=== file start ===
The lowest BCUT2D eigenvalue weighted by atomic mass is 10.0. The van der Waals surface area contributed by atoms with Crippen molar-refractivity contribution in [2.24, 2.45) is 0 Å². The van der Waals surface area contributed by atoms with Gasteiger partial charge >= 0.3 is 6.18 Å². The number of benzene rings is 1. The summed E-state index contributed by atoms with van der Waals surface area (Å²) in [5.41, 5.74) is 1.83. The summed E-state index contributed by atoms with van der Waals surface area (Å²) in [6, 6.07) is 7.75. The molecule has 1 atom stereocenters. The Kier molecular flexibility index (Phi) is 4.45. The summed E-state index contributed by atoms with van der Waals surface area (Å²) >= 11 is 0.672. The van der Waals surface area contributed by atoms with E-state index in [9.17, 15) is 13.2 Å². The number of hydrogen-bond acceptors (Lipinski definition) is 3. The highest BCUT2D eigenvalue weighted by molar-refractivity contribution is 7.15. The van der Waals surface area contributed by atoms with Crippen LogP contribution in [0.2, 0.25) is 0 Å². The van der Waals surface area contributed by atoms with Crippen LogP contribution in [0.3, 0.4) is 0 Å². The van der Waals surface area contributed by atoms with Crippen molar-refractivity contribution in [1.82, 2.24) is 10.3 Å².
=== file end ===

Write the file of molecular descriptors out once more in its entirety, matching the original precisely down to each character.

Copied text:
The lowest BCUT2D eigenvalue weighted by atomic mass is 10.0. The van der Waals surface area contributed by atoms with Crippen molar-refractivity contribution in [2.24, 2.45) is 0 Å². The van der Waals surface area contributed by atoms with Gasteiger partial charge >= 0.3 is 6.18 Å². The number of benzene rings is 1. The summed E-state index contributed by atoms with van der Waals surface area (Å²) in [5.41, 5.74) is 1.83. The summed E-state index contributed by atoms with van der Waals surface area (Å²) in [6, 6.07) is 7.75. The molecule has 1 atom stereocenters. The Kier molecular flexibility index (Phi) is 4.45. The summed E-state index contributed by atoms with van der Waals surface area (Å²) >= 11 is 0.672. The van der Waals surface area contributed by atoms with E-state index in [9.17, 15) is 13.2 Å². The number of hydrogen-bond acceptors (Lipinski definition) is 3. The highest BCUT2D eigenvalue weighted by molar-refractivity contribution is 7.15. The van der Waals surface area contributed by atoms with Crippen LogP contribution in [0.2, 0.25) is 0 Å². The van der Waals surface area contributed by atoms with Crippen LogP contribution in [0.3, 0.4) is 0 Å². The van der Waals surface area contributed by atoms with Crippen molar-refractivity contribution in [1.82, 2.24) is 10.3 Å².